Look for a prenatal with the active form of folic acid, methylfolate, to protect from neural tube defects in early pregnancy. While the majority of prenatal studies involve folic acid, many women can’t convert synthetic folic acid to the form that your body can actually use, which is methylfolate.

Listen: Everything You Need to Know About Prenatals with Julie Sawaya.

Avoid environmental toxins

Our modern world has no shortage of pesticides, heavy metals, and endocrine-disrupting compounds like BPA. Many of these can and do accumulate in the body and contribute to ill health and disease.

For example, per- and polyfluoroalkyl substances (PFAS) are a family of chemicals used in non-stick cookware and many other household products. They’re associated with increased incidence of gestational diabetes, childhood obesity, preeclampsia, and fetal growth restriction (5). One study looking at the placentas in mothers in North Carolina found PFAS in 96% of samples tested (6).  

Exposure to pesticides and heavy metals in the womb may also lead to cognitive difficulties later in life. Studies show that higher exposure to pesticides is associated with lower IQ scores.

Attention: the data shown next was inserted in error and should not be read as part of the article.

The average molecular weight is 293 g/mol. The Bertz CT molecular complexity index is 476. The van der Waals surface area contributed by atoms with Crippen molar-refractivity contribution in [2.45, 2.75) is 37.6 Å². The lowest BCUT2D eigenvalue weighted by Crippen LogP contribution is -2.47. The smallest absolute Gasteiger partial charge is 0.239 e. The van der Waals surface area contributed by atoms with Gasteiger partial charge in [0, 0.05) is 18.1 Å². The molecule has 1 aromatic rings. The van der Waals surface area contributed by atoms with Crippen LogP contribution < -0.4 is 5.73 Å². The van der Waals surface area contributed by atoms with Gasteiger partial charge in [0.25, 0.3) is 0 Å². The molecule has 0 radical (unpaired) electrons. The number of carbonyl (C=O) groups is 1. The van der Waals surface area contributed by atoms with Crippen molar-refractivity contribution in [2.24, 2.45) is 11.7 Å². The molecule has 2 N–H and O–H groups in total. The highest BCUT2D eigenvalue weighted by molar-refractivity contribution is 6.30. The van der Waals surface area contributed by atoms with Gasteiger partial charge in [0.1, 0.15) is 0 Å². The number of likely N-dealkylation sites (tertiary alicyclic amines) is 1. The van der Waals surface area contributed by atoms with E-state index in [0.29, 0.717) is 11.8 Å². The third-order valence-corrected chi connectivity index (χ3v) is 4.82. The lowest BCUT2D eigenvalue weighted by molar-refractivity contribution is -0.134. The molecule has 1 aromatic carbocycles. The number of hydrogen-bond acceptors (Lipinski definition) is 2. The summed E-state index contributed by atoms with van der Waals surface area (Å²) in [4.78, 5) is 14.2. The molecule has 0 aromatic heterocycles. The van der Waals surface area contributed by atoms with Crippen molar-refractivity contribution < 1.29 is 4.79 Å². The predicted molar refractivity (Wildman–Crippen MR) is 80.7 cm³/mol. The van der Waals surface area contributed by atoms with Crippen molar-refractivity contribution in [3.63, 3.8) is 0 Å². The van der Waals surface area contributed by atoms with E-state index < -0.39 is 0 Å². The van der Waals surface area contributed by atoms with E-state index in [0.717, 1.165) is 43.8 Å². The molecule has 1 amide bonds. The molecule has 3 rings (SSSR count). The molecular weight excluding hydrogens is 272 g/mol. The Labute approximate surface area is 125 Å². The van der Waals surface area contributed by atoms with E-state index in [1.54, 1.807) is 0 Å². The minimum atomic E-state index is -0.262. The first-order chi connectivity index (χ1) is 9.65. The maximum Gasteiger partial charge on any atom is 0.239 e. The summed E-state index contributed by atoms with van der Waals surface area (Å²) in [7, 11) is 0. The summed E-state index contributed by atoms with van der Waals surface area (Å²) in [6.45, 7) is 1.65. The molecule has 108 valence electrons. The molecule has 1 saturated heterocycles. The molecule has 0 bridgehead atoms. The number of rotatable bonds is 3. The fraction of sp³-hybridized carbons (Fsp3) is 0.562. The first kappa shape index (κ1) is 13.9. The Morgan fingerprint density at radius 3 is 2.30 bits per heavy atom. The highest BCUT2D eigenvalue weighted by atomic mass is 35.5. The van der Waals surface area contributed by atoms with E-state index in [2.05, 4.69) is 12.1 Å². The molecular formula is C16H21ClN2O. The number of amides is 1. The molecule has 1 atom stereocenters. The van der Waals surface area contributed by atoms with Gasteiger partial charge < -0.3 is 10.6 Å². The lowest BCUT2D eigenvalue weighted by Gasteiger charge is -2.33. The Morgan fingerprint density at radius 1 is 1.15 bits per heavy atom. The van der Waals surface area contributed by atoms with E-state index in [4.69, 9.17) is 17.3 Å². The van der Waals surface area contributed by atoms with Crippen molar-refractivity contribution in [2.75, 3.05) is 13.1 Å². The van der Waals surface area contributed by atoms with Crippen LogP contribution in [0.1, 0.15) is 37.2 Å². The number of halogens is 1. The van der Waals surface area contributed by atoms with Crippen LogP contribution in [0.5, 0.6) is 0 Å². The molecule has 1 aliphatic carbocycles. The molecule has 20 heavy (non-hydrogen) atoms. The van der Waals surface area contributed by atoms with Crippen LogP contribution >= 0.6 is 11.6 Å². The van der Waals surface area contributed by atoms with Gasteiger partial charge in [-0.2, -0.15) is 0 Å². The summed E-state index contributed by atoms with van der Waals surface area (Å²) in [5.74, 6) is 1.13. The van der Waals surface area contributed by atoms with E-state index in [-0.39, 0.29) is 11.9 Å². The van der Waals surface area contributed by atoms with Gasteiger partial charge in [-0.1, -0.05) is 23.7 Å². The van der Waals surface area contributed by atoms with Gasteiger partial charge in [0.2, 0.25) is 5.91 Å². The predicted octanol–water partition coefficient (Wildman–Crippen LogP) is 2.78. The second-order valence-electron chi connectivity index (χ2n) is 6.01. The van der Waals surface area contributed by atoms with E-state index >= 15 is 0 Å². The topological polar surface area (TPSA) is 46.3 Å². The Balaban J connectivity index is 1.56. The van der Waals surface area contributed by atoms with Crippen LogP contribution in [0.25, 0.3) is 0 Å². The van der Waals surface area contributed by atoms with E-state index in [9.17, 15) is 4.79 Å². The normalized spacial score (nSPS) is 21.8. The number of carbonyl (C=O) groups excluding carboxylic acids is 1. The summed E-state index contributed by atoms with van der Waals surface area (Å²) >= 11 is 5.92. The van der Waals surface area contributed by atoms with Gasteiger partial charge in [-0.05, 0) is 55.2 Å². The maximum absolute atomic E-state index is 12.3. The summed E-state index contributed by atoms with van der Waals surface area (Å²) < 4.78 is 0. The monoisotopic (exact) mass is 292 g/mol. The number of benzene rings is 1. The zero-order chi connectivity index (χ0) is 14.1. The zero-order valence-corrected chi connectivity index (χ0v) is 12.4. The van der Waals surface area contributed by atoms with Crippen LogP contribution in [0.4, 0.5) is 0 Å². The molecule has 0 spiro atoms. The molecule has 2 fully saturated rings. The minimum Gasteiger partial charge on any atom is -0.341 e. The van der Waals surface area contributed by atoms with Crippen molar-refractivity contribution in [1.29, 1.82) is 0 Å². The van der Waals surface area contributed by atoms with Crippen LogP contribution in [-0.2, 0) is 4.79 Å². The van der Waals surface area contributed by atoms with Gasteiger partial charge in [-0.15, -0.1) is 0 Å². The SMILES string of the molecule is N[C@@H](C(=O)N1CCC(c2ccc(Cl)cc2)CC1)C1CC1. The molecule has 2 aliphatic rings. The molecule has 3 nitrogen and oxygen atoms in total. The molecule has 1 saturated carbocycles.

To reduce your toxic load, start by:

  • Switching to clean cosmetics and skincare
  • Eating organic as much as possible
  • Drinking at least 64 oz of filtered water daily
  • Eat plenty of fruits and vegetables—especially leafy greens to support your body’s detox pathways

To determine your toxic burden, take the quiz here.

Support a strong microbiome

The foundation of your baby’s microbiome starts with you, and long before you become pregnant. The stronger and more diverse your gut microbiome is, the more likely you’ll pass on your good gut flora to your baby.

The majority of our beneficial bacteria are present by toddlerhood, and it all starts by things like breastfeeding or having a vaginal delivery.

The top things you can do to boost your beneficial flora:

  • Eat more probiotic-rich foods 
  • Eat prebiotic fiber to nourish GOOD gut bacteria (ideally from veggies)